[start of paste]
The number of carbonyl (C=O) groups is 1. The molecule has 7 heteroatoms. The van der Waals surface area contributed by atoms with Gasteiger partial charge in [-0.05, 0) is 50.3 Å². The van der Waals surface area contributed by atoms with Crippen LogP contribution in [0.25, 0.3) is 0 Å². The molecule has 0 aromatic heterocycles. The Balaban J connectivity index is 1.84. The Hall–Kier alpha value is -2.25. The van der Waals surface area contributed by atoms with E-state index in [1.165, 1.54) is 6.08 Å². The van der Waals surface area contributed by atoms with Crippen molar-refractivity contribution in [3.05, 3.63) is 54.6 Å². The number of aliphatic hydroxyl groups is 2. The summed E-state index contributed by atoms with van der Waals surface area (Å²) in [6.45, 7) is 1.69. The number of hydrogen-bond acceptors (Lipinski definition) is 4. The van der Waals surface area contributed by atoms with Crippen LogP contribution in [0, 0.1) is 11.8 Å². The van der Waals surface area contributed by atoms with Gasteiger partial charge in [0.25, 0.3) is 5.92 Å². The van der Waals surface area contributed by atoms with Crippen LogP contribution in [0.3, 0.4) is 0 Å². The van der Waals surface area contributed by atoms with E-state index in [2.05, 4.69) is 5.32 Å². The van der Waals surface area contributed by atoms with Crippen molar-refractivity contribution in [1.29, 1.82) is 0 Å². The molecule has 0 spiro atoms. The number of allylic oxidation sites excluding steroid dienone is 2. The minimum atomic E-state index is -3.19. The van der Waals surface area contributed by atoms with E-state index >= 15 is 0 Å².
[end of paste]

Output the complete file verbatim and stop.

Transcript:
The number of carbonyl (C=O) groups is 1. The molecule has 7 heteroatoms. The van der Waals surface area contributed by atoms with Gasteiger partial charge in [-0.05, 0) is 50.3 Å². The van der Waals surface area contributed by atoms with Crippen LogP contribution in [0.25, 0.3) is 0 Å². The molecule has 0 aromatic heterocycles. The Balaban J connectivity index is 1.84. The Hall–Kier alpha value is -2.25. The van der Waals surface area contributed by atoms with E-state index in [1.165, 1.54) is 6.08 Å². The van der Waals surface area contributed by atoms with Crippen molar-refractivity contribution in [3.05, 3.63) is 54.6 Å². The number of aliphatic hydroxyl groups is 2. The summed E-state index contributed by atoms with van der Waals surface area (Å²) in [6.45, 7) is 1.69. The number of hydrogen-bond acceptors (Lipinski definition) is 4. The van der Waals surface area contributed by atoms with Crippen LogP contribution in [0, 0.1) is 11.8 Å². The van der Waals surface area contributed by atoms with Gasteiger partial charge in [0.25, 0.3) is 5.92 Å². The van der Waals surface area contributed by atoms with Crippen LogP contribution in [0.3, 0.4) is 0 Å². The van der Waals surface area contributed by atoms with E-state index in [2.05, 4.69) is 5.32 Å². The van der Waals surface area contributed by atoms with Crippen molar-refractivity contribution in [1.29, 1.82) is 0 Å². The molecule has 0 spiro atoms. The number of allylic oxidation sites excluding steroid dienone is 2. The minimum atomic E-state index is -3.19. The van der Waals surface area contributed by atoms with E-state index >= 15 is 0 Å².